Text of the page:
Clydeside Action on Asbestos members with Phyllis Craig MBE in foreground at Glasgow AMD2016 event.
New publications for mesothelioma sufferers and their relatives were distributed last Friday, including the June Hancock Mesothelioma Research Funds 2016 Mesothelioma Handbook and the 100th Commemorative Issue of the British Asbestos Newsletter;3 links to other resources The Silent Killer: Mesothelioma4 were circulated.
Dr. Helen Clayson, author of the Mesothelioma Handbook, at AMD meeting of Cumbria Asbestos Related Disease Support, Barrow-in-Furness.
In one-to-one sessions and in presentations made at several AMD events, medical specialists provided invaluable guidance on treatment options, symptom relief and clinical trials. In Gateshead, contributions from Clinical Oncologist Dr. Noelle ORourke, Palliative Medicine Consultant Dr. Hannah Gunn and Mesothelioma UK Nurse Leah Taylor were received with great interest judging by the number of questions asked by mesothelioma patients in the audience. This event was organized jointly by well-known campaigner Chris Knighton MBE of the Mick Knighton Mesothelioma Research Fund,5 Mesothelioma UK Nurse Leah Taylor and newcomer Samantha Cox of the Paul Readhead Asbestos Support Group.6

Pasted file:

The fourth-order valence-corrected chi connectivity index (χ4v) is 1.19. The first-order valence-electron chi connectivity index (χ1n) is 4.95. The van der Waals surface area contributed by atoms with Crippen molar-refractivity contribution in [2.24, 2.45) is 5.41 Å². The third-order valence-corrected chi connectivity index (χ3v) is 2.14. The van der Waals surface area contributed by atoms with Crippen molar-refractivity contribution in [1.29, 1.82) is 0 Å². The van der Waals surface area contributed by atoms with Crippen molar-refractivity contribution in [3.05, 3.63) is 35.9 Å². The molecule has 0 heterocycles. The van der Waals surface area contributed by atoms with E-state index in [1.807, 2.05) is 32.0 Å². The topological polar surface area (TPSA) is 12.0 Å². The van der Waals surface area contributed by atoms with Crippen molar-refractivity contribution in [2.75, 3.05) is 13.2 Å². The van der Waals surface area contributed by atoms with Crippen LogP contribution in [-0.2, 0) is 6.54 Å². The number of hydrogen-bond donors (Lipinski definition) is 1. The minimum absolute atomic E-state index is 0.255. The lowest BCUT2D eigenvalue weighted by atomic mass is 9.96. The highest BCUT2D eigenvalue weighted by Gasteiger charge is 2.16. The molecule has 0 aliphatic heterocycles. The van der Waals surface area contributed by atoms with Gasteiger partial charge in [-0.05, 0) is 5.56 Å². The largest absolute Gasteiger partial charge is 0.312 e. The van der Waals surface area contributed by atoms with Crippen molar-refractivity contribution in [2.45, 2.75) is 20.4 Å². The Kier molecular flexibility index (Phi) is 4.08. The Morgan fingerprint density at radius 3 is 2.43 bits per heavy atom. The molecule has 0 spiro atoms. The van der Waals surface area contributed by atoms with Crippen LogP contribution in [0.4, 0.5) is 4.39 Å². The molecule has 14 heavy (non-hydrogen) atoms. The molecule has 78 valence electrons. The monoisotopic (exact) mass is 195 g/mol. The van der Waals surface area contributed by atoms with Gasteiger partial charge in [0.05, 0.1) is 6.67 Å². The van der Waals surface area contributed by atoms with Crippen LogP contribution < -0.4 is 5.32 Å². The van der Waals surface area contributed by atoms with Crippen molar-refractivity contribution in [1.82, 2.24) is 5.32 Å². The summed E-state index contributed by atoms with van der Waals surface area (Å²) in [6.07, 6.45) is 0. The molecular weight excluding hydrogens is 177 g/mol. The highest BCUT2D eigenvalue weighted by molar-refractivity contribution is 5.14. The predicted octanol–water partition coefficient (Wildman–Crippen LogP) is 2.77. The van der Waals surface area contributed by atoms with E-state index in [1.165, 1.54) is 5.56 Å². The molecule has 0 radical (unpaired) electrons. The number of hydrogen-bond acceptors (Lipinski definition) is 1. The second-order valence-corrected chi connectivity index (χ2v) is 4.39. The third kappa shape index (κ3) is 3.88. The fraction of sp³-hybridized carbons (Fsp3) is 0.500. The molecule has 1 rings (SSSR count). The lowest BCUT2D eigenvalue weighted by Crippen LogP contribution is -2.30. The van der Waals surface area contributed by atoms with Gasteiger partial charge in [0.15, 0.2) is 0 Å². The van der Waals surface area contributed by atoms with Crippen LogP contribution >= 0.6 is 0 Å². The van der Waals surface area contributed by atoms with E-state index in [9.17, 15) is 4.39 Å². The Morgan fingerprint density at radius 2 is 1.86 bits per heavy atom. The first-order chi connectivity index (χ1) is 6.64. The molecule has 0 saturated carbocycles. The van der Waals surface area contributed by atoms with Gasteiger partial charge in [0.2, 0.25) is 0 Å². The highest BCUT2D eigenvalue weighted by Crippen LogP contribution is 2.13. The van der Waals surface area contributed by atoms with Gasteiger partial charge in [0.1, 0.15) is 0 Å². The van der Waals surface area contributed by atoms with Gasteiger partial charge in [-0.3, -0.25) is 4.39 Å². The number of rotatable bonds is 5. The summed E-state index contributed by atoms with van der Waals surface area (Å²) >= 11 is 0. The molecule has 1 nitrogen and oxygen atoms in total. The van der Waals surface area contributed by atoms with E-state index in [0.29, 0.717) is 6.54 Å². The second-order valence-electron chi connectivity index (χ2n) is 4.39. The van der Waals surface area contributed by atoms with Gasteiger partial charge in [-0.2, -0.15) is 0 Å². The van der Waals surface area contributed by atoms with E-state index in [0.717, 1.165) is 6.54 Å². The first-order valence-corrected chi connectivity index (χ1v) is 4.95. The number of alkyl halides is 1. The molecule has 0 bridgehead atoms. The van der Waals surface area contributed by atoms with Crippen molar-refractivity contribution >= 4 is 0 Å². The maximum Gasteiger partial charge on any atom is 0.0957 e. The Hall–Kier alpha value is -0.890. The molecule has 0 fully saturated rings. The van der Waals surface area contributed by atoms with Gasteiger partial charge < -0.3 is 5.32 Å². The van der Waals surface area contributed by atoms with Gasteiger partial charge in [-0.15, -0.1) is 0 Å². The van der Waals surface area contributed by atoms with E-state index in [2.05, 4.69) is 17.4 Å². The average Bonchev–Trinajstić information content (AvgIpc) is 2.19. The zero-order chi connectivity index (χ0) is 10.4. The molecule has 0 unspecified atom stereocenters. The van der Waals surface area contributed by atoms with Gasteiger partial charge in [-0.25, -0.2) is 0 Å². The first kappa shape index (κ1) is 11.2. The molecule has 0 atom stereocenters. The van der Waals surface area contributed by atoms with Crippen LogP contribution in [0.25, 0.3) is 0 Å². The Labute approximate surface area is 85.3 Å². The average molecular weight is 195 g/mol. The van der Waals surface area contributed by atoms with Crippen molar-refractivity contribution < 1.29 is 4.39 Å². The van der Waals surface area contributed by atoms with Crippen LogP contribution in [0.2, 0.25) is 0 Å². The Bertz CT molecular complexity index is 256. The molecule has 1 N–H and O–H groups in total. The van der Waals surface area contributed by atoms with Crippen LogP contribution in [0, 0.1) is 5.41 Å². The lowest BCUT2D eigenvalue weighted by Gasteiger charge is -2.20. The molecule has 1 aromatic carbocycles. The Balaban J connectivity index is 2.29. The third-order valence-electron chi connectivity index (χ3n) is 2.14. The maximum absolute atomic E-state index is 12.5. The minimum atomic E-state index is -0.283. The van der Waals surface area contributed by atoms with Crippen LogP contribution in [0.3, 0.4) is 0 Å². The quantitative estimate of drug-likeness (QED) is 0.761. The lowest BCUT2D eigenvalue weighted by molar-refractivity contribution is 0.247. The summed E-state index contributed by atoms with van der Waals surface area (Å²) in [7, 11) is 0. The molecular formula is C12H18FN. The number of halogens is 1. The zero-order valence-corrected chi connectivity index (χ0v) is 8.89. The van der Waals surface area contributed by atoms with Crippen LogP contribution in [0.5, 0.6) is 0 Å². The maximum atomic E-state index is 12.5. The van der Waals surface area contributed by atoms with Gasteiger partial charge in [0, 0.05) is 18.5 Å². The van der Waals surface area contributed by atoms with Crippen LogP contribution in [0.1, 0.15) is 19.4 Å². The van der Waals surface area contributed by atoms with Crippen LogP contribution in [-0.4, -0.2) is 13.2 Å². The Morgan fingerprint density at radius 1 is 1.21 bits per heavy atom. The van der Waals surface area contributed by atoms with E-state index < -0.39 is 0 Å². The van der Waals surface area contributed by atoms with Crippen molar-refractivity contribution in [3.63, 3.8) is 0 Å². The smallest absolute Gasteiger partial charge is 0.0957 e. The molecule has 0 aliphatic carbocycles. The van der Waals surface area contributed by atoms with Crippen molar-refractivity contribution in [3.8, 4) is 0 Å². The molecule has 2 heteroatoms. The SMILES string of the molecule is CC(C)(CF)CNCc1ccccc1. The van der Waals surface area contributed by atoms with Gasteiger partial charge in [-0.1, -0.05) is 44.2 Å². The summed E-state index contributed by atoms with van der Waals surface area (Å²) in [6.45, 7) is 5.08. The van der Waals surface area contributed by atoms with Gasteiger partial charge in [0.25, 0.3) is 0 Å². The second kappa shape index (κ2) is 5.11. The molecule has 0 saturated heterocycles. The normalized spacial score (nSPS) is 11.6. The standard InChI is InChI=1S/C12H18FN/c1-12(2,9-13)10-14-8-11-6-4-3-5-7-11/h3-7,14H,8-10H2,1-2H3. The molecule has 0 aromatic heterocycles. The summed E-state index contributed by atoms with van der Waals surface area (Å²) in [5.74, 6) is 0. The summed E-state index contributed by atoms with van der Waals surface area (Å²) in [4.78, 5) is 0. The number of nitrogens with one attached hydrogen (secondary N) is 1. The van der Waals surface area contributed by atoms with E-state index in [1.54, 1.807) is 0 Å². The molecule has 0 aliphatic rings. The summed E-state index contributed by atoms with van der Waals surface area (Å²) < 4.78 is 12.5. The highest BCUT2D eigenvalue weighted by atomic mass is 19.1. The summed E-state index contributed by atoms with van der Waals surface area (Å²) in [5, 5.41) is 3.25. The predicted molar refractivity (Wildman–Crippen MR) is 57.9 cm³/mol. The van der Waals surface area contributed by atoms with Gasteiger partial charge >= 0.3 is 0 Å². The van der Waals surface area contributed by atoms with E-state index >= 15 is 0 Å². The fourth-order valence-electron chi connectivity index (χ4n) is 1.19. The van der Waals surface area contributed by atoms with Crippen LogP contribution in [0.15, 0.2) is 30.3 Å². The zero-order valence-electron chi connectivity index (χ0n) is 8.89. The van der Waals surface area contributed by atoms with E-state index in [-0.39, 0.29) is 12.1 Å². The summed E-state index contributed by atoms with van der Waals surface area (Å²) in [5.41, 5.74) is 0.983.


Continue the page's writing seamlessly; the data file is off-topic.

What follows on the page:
Memorial Roll Call, Gateshead AMD2016 event. From left: Chris Knighton, Samantha Cox, Anne Craig, Linda Scott and Leah Taylor.
Chris lost her husband Mick to mesothelioma in 2001 and Samanthas dad Paul died in 2015. In her presentation, Samantha call me Sam detailed the enormous support her father had received from HASAG, a victims support group in Hampshire, which had itself been started by sisters Lynne and Diane after their father Daves mesothelioma death in 2005.7 Commenting on what her daughters have done in their fathers memory, Betty Salisbury said:
November 2004 was the start of it all for our family. Dave had always been fit and well. He ignored the persistent cough and kept secret the increasing breathlessness he was experiencing. The mesothelioma diagnosis he received came just weeks after he finally visited the doctor in February 2005. Our family was cast adrift by this illness and though we all rallied round, Dave died in December 2005. Our daughters resolved to provide the support and assistance which we had not received to others and that HASAG is now in its 10th year is wonderful and tragic in equal measure: wonderful, that HASAG has developed such a productive and supportive network but tragic that there are so many new sufferers.